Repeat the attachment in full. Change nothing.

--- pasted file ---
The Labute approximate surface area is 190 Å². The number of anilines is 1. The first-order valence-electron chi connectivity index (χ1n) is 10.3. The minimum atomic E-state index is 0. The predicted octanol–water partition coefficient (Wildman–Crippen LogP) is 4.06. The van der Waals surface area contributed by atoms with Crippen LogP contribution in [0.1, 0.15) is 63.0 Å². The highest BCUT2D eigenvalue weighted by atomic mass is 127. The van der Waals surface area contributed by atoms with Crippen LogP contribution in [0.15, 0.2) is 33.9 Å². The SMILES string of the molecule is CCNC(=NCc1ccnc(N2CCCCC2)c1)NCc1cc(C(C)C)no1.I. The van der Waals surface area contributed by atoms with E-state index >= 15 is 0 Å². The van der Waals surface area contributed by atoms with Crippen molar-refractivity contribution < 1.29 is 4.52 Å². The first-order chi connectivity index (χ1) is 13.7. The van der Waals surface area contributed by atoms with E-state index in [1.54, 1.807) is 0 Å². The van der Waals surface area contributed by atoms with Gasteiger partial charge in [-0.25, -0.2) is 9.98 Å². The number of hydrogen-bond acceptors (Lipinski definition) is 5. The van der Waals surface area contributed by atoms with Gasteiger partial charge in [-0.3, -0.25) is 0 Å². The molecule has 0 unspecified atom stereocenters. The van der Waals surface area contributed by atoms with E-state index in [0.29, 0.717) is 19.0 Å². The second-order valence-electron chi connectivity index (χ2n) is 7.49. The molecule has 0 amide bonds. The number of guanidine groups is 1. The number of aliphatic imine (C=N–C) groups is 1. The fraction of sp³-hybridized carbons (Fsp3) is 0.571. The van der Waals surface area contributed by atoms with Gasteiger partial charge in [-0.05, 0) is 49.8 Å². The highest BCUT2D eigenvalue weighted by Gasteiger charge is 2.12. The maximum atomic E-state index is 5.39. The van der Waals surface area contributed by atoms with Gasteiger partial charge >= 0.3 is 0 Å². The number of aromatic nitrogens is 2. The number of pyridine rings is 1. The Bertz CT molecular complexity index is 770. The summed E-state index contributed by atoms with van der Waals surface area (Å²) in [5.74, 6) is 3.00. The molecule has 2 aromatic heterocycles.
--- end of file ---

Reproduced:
The Labute approximate surface area is 190 Å². The number of anilines is 1. The first-order valence-electron chi connectivity index (χ1n) is 10.3. The minimum atomic E-state index is 0. The predicted octanol–water partition coefficient (Wildman–Crippen LogP) is 4.06. The van der Waals surface area contributed by atoms with Crippen LogP contribution in [0.1, 0.15) is 63.0 Å². The highest BCUT2D eigenvalue weighted by atomic mass is 127. The van der Waals surface area contributed by atoms with Crippen LogP contribution in [0.15, 0.2) is 33.9 Å². The SMILES string of the molecule is CCNC(=NCc1ccnc(N2CCCCC2)c1)NCc1cc(C(C)C)no1.I. The van der Waals surface area contributed by atoms with E-state index >= 15 is 0 Å². The van der Waals surface area contributed by atoms with Crippen molar-refractivity contribution < 1.29 is 4.52 Å². The first-order chi connectivity index (χ1) is 13.7. The van der Waals surface area contributed by atoms with E-state index in [1.54, 1.807) is 0 Å². The van der Waals surface area contributed by atoms with Gasteiger partial charge in [-0.25, -0.2) is 9.98 Å². The number of hydrogen-bond acceptors (Lipinski definition) is 5. The van der Waals surface area contributed by atoms with Gasteiger partial charge in [-0.3, -0.25) is 0 Å². The molecule has 0 unspecified atom stereocenters. The van der Waals surface area contributed by atoms with E-state index in [0.29, 0.717) is 19.0 Å². The second-order valence-electron chi connectivity index (χ2n) is 7.49. The molecule has 0 amide bonds. The number of guanidine groups is 1. The number of aliphatic imine (C=N–C) groups is 1. The fraction of sp³-hybridized carbons (Fsp3) is 0.571. The van der Waals surface area contributed by atoms with Gasteiger partial charge in [-0.05, 0) is 49.8 Å². The highest BCUT2D eigenvalue weighted by Gasteiger charge is 2.12. The maximum atomic E-state index is 5.39. The van der Waals surface area contributed by atoms with Gasteiger partial charge >= 0.3 is 0 Å². The number of aromatic nitrogens is 2. The number of pyridine rings is 1. The Bertz CT molecular complexity index is 770. The summed E-state index contributed by atoms with van der Waals surface area (Å²) in [5.74, 6) is 3.00. The molecule has 2 aromatic heterocycles.